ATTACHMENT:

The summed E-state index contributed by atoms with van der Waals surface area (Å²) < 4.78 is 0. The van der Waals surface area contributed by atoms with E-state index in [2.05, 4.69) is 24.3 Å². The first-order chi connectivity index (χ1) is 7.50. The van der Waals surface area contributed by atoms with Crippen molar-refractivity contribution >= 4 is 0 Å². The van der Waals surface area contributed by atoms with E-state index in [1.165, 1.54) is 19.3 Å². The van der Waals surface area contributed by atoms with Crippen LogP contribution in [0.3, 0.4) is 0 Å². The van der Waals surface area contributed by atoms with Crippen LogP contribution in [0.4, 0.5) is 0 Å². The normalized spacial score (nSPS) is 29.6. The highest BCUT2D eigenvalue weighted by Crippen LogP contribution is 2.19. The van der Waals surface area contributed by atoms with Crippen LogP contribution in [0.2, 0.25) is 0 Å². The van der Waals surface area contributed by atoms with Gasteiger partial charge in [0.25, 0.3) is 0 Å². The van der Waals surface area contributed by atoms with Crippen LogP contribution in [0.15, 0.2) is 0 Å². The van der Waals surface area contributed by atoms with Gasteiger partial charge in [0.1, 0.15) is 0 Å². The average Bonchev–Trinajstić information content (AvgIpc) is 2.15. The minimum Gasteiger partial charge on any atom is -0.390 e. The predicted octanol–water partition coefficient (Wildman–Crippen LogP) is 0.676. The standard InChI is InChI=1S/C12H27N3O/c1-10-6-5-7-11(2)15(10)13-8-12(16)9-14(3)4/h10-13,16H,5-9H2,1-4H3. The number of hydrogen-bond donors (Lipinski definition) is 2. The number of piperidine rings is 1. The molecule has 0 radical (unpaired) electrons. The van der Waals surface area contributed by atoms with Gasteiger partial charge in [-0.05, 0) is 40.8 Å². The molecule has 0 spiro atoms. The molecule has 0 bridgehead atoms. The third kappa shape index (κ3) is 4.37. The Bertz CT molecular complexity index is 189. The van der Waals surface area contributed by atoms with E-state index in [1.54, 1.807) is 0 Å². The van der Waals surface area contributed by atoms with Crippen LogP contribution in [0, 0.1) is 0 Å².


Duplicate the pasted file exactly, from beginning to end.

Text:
The summed E-state index contributed by atoms with van der Waals surface area (Å²) < 4.78 is 0. The van der Waals surface area contributed by atoms with E-state index in [2.05, 4.69) is 24.3 Å². The first-order chi connectivity index (χ1) is 7.50. The van der Waals surface area contributed by atoms with Crippen molar-refractivity contribution >= 4 is 0 Å². The van der Waals surface area contributed by atoms with E-state index in [1.165, 1.54) is 19.3 Å². The van der Waals surface area contributed by atoms with Crippen LogP contribution in [0.3, 0.4) is 0 Å². The van der Waals surface area contributed by atoms with Crippen LogP contribution in [0.4, 0.5) is 0 Å². The normalized spacial score (nSPS) is 29.6. The highest BCUT2D eigenvalue weighted by Crippen LogP contribution is 2.19. The van der Waals surface area contributed by atoms with Crippen LogP contribution in [0.2, 0.25) is 0 Å². The van der Waals surface area contributed by atoms with Gasteiger partial charge in [0.25, 0.3) is 0 Å². The van der Waals surface area contributed by atoms with Crippen LogP contribution in [0.15, 0.2) is 0 Å². The van der Waals surface area contributed by atoms with Gasteiger partial charge in [0.1, 0.15) is 0 Å². The average Bonchev–Trinajstić information content (AvgIpc) is 2.15. The minimum Gasteiger partial charge on any atom is -0.390 e. The predicted octanol–water partition coefficient (Wildman–Crippen LogP) is 0.676. The standard InChI is InChI=1S/C12H27N3O/c1-10-6-5-7-11(2)15(10)13-8-12(16)9-14(3)4/h10-13,16H,5-9H2,1-4H3. The number of hydrogen-bond donors (Lipinski definition) is 2. The number of piperidine rings is 1. The molecule has 0 radical (unpaired) electrons. The van der Waals surface area contributed by atoms with Gasteiger partial charge in [-0.05, 0) is 40.8 Å². The molecule has 0 spiro atoms. The molecule has 0 bridgehead atoms. The third kappa shape index (κ3) is 4.37. The Bertz CT molecular complexity index is 189. The van der Waals surface area contributed by atoms with E-state index in [1.54, 1.807) is 0 Å². The van der Waals surface area contributed by atoms with Crippen LogP contribution in [0, 0.1) is 0 Å².